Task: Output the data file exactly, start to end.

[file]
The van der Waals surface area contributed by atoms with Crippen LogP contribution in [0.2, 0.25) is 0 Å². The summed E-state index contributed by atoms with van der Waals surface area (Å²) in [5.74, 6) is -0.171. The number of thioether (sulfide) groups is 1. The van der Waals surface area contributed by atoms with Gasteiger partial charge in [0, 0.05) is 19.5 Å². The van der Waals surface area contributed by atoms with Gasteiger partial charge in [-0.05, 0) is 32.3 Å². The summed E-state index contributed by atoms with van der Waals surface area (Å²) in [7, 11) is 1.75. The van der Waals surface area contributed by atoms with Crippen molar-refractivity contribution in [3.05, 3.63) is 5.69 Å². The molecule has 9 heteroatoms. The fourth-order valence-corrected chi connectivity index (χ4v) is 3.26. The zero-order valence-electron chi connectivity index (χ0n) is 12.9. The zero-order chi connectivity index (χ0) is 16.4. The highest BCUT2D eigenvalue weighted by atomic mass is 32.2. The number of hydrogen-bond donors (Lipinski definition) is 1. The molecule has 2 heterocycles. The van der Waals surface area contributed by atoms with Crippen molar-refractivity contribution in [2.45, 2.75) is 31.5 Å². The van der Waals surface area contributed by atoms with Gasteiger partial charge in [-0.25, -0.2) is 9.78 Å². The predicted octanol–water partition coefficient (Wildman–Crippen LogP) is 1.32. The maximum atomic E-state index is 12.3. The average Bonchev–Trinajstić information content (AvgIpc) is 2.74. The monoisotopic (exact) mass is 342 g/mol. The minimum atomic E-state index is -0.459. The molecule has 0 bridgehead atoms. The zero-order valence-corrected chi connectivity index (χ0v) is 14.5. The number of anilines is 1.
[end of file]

The van der Waals surface area contributed by atoms with Crippen LogP contribution in [0.2, 0.25) is 0 Å². The summed E-state index contributed by atoms with van der Waals surface area (Å²) in [5.74, 6) is -0.171. The number of thioether (sulfide) groups is 1. The van der Waals surface area contributed by atoms with Gasteiger partial charge in [0, 0.05) is 19.5 Å². The van der Waals surface area contributed by atoms with Gasteiger partial charge in [-0.05, 0) is 32.3 Å². The summed E-state index contributed by atoms with van der Waals surface area (Å²) in [7, 11) is 1.75. The van der Waals surface area contributed by atoms with Crippen molar-refractivity contribution in [3.05, 3.63) is 5.69 Å². The molecule has 9 heteroatoms. The fourth-order valence-corrected chi connectivity index (χ4v) is 3.26. The zero-order valence-electron chi connectivity index (χ0n) is 12.9. The zero-order chi connectivity index (χ0) is 16.4. The highest BCUT2D eigenvalue weighted by atomic mass is 32.2. The number of hydrogen-bond donors (Lipinski definition) is 1. The molecule has 2 heterocycles. The van der Waals surface area contributed by atoms with Crippen molar-refractivity contribution in [2.45, 2.75) is 31.5 Å². The van der Waals surface area contributed by atoms with Gasteiger partial charge in [-0.25, -0.2) is 9.78 Å². The predicted octanol–water partition coefficient (Wildman–Crippen LogP) is 1.32. The maximum atomic E-state index is 12.3. The average Bonchev–Trinajstić information content (AvgIpc) is 2.74. The monoisotopic (exact) mass is 342 g/mol. The minimum atomic E-state index is -0.459. The molecule has 0 bridgehead atoms. The zero-order valence-corrected chi connectivity index (χ0v) is 14.5. The number of anilines is 1.